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“We are employees, not independent contractors, because you control too much of what we do each day,” Mark, a driver, told Sheila, the payroll manager of a transport company.
“We treat you differently than our employee drivers, and we give you more freedom than they have, so we've classified you correctly,” Sheila said.
FACTS: Two truck drivers worked for a freight transport company as independent contractors. The drivers leased their trucks from a company created by the transport company's owner for that purpose.
The drivers were supportive of a union that was attempting to form for the company's drivers, lead by the International Brotherhood of Teamsters. The drivers and the union claimed that the drivers were employees; however, the employer claimed that the drivers were “nonemployee independent contractors,” a term that described the drivers in an agreement that they signed with the company.
The drivers filed wage complaints with the California Division of Labor Standards Enforcement, claiming they were misclassified as independent contractors.
The transport company required the drivers to obey company policies and provided them with tools. Their skills were identical to those of drivers who had employee status with the company.
While the company determined whether a driver worked the day or night shift, the drivers could start and stop their shifts any time they pleased. They often would start and end their shifts at the same times because of other factors, such as the opening and closing times of the ports but not because of a requirement by the company. The drivers often worked a five day workweek, but they could choose which days they worked, and they were not required to get approval or give advance notice if they did not work a particular day.
The drivers received assignments from a company dispatcher and could accept or reject assignments with no penalties. However, employee drivers of the company could not reject assignments.
The drivers were responsible for the maintenance and fueling of the trucks and were free to choose service and fuel providers. They also were free to hire additional drivers and could take on deliveries from other companies but did not do either during the time they worked for the company.
The company terminated the drivers after they participated in a strike organized by the union.
ISSUE: Were the truck drivers properly classified as independent contractors?
The drivers leased their trucks from a leasing company created by the transport company's owner.
DECISION: The drivers were misclassified as independent contractors and were instead employees of the transport company, an administrative law judge of the National Labor Relations Board ruled.
The judge used a 10-factor common-law test that was stated in Fedex Home Delivery, 361 N.L.R.B. No. 55(2014), as well as the additional factor of whether the drivers rendered services as independent businesses.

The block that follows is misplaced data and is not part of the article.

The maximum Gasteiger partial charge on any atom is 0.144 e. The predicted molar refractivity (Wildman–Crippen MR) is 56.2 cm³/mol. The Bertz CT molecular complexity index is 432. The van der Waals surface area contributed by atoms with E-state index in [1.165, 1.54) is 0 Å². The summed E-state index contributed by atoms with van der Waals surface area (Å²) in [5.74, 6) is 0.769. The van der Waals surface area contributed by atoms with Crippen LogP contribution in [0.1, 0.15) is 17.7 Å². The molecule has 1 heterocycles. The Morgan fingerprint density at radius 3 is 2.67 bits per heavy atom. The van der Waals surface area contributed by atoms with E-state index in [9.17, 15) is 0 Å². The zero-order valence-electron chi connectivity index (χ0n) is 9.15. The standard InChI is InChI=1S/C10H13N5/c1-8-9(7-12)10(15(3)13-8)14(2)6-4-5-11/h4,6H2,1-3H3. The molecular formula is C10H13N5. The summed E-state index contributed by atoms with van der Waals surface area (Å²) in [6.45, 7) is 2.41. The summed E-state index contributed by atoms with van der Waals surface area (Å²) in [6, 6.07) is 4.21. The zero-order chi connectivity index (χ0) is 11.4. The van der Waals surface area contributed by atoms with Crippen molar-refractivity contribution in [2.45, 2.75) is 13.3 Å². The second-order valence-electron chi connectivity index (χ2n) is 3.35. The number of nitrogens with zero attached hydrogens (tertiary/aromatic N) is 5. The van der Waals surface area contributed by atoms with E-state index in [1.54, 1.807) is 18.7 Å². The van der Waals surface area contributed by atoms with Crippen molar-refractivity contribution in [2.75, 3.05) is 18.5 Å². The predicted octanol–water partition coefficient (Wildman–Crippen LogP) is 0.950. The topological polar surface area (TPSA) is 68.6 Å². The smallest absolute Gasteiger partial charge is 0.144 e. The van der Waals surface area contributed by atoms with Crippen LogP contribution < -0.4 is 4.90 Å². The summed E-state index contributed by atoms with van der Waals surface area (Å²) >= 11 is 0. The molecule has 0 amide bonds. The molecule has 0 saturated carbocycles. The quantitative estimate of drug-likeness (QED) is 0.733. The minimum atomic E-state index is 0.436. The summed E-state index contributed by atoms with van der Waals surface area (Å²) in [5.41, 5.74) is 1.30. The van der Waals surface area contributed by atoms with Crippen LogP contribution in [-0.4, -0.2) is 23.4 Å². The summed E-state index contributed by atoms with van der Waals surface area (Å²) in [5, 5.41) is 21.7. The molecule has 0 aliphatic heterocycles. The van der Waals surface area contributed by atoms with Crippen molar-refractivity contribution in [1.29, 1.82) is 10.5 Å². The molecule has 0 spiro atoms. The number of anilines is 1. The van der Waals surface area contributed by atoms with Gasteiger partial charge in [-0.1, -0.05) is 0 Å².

The judge found that although some factors supported independent contractor status, more factors supported employee status, and therefore the judge ruled the drivers to be employees.
The factors supporting independent contractor status include: the company did not control the drivers' work schedules or how they performed their work, the drivers had special skills and the company paid the drivers differently from the employee drivers and did not withhold taxes or provide benefits.
The drivers qualified as employees under the test factors because the company controlled the drivers shifts and assignments, required them to follow company policies and provided them with tools; the drivers were not engaged in a distinct separate business and their skills were identical to the skills of drivers employed by the company; and the work of the drivers was an essential part of the company's business.
The judge also determined that the company terminated the employees because of striking as well as the wage claims they had filed. He recommended that the company be ordered to offer the drivers reinstatement to their former jobs or to substantially equivalent positions and to “make them whole for any loss of earnings and other benefits as a result of their unlawful terminations” (Green Fleet Sys. LLC, NLRB ALJ, No. 21-CA-100003, 4/9/15).
POINTERS: The common-law test can be difficult to apply to specific cases or situations. Proper application of the test requires an employer to consider a number of factors or characteristics of the work in question to determine whether an employer-employee relationship exists.
In determining whether an employer-employee relationship exists, there are several important points to keep in mind: That the employer allows the individual considerable discretion and freedom in deciding how to perform or carry out the work or job is irrelevant. Rather, the decisive factor is that the employer possesses the legal right to control or direct both the results and the method of the work or services in question.
This analysis illustrates how courts resolve pay-related disputes. The names and dialogue are fictitious.
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